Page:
Undergraduate Course: Fluid Mechanics (Mechanical) 4 (MECE10004)
Course Outline
School  School of Engineering 
College  College of Science and Engineering 
Credit level (Normal year taken)  SCQF Level 10 (Year 4 Undergraduate) 
Availability  Available to all students 
SCQF Credits  10 
ECTS Credits  5 
Summary  The course presents the classical 3D differential form of the fluid mechanics equations and some canonical solutions, including potential flow, incompressible laminar and turbulent flow, and boundary layer flow. 
Course description 
The following list of lectures is only indicative and should be considered an example of delivery of the course.
Introduction and Recap
L1. Introduction to the course.
L2. Mathematical methods for fluid mechanics: revision of vector total and partial derivatives, application to fluid mechanics, introduction to Einstein notation and application to differential operations, revision of vector calculus (gradient, divergence, Stokes and Green¿s theorem), complex variable calculus and Fourier and Laplace transforms.
Governing Equations of Fluids (4 lectures)
L3. Derivation of the continuity equation.
L4. Definition of the stresses and of the strain rate tensor; derivation of the momentum Cauchy equation.
L5. Constitutive equation for Newtonian fluids, derivation of the NavierStokes Equation.
L6. Derivation of the nondimensional form of the NavierStokes equation.
Potential flow (3 lectures)
L7. The basics of potential flow: introduction of vorticity and the velocity potential and derivation of the conservation laws governing incompressible irrotational flow, including Bernoulli's law.
L8. The building blocks of potential flow: introduction to the elementary solutions to the Laplace equation, the principle of linear superposition and application to explain applied fluid dynamics problems.
L9. Forces on objects in potential flow: flow past a Rankine oval and a circle, flow past a rotating circle and the Magnus effect, Kelvin¿s circulation and KuttaJoukowsky theorems, drag and d'Alembert's paradox.
Laminar Flow
L10. Example of solutions of the NavierStokes equations for simple boundary conditions: the Couette and the Pouiselle flows.
Turbulent Flow (5 lectures)
L11. Phenomenology of turbulent flow, Reynoldsaveraged NavierStokes equation.
L12. Reynolds stress tensor, wall scales, Boussinesq hypothesis, turbulent viscosity.
L13. The universal Law of the wall, taxonomy of wall bounded flow.
L14. Moody diagram, ktype and dtype roughness.
L15. Review of turbulent flow.
Boundary Layer (2 lectures)
L16. Phenomenology and taxonomy of boundary layer flow, von Karman integral of the boundary layer and definition of the displacement and momentum thickness.
L17. Derivation of the boundary layer equations, summary of results of the Blasius solution of the laminar boundary layer equations, and summary of results of the solutions of the power law for turbulent flow.
Waves (3 lectures)
L19. Surface gravity waves: derivation of free surface boundary conditions, linearisation and solutions using separation of scales, properties of linear wave theory including propagation, dispersion, orbits, wave forces.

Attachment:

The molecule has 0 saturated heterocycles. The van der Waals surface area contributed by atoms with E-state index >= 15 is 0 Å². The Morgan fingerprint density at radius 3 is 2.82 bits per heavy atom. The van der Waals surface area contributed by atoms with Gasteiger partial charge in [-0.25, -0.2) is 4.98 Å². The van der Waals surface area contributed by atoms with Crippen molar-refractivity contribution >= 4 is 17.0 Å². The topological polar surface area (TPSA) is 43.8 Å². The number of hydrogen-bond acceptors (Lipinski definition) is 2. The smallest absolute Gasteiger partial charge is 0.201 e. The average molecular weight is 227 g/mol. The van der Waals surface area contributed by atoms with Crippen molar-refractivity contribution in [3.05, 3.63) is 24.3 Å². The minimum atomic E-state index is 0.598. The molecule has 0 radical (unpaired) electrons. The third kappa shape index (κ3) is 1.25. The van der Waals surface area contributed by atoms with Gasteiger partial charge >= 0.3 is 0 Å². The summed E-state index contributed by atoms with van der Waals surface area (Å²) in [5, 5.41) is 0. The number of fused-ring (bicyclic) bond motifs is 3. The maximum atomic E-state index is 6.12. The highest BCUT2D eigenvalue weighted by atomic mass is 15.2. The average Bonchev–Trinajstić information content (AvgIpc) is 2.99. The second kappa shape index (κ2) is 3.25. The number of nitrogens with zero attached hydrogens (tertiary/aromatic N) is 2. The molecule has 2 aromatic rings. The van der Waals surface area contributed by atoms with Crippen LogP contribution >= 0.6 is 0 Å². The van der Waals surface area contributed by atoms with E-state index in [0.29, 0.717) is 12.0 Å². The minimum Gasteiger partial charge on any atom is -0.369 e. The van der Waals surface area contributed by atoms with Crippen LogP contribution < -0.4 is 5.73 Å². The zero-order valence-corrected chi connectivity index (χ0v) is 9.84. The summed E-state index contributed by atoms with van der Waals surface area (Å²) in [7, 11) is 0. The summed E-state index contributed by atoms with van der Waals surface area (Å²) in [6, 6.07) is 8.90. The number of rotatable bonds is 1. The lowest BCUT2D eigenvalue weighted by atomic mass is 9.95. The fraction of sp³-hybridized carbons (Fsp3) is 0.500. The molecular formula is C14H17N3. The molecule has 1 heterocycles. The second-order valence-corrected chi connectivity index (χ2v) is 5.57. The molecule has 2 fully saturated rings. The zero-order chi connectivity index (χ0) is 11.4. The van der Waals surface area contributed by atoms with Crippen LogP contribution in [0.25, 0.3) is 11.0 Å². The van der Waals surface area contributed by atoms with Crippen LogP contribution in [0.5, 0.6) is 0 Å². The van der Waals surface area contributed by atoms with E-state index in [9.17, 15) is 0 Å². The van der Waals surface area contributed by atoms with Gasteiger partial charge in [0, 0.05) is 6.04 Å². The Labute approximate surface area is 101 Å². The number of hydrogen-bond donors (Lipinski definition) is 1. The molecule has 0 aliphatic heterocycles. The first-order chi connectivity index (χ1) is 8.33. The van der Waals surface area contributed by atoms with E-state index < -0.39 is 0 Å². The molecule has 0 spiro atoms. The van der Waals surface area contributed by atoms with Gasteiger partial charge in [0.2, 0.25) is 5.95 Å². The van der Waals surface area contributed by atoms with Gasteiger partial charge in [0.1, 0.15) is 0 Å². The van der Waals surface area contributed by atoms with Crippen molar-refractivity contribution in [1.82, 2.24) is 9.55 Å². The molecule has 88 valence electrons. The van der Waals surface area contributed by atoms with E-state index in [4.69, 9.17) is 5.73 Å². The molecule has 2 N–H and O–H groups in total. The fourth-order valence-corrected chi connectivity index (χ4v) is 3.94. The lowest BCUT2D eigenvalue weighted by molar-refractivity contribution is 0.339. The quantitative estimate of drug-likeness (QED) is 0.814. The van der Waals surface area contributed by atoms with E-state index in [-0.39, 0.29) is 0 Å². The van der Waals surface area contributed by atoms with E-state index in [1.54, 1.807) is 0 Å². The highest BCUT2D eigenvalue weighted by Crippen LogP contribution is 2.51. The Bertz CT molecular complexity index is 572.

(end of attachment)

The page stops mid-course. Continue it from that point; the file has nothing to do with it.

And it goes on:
L19. Internal gravity waves: derivation of the governing equations from the vorticity equation, linearisation and solutions, properties of linear wave theory including propagation, dispersion, orbits.
L20. Capillary waves: derivation of boundary conditions, linearisation and solutions, properties including dispersion compared to surface waves.
Tutorial classes (11 classes)
T1. Mathematics revision
T2. NavierStokes Equation
T3. Revision
T4. Potential Flow 1
T5. Mock Exam
T6. Potential Flow 2
T7. Laminar Flow
T8. Turbulent Flow
T9. Boundary Layer
T10. Waves
T11. Revision
AHEP outcomes: SM1m, SM2m, SM3m, SM5m, SM6m, EA1m, EA2m, P1, G1, G2.

Entry Requirements (not applicable to Visiting Students)
Prerequisites 

Corequisites  
Prohibited Combinations  
Other requirements  None 
Information for Visiting Students
Prerequisites  None 
High Demand Course? 
Yes 
Course Delivery Information

Academic year 2018/19, Available to all students (SV1)

Quota: None 
Course Start 
Semester 1 
Timetable 
Timetable 
Learning and Teaching activities (Further Info) 
Total Hours:
100
(
Lecture Hours 20,
Seminar/Tutorial Hours 10,
Formative Assessment Hours 1,
Summative Assessment Hours 2,
Programme Level Learning and Teaching Hours 2,
Directed Learning and Independent Learning Hours
65 )

Assessment (Further Info) 
Written Exam
100 %,
Coursework
0 %,
Practical Exam
0 %

Additional Information (Assessment) 
Final Examination 100% 
Feedback 
Not entered 
Exam Information 
Exam Diet 
Paper Name 
Hours & Minutes 

Main Exam Diet S1 (December)  Fluid Mechanics (Mechanical) 4  2:00   Resit Exam Diet (August)   2:00  
Learning Outcomes
On completion of this course, the student will be able to:
 Demonstrate and work with knowledge that covers and integrates most of the principal areas, features, boundaries, terminology and conventions of fluid dynamics.
 Demonstrate and work with critical understanding of the principal theories, concepts and principles of fluid dynamics.
 Apply knowledge and understanding in using techniques and practices that are at the forefront of analytical fluid dynamics.

Reading List
Kundu et al., Fluid Mechanics, 6th Edition, 2016
White, Fluid Mechanics, 7th Edition, 2009

Contacts
Course organiser  Dr Ignazio Maria Viola
Tel: (0131 6)50 5622
Email: I.M.Viola@ed.ac.uk 
Course secretary  Mr James Foster
Tel: (0131 6)51 3562
Email: James.Foster@ed.ac.uk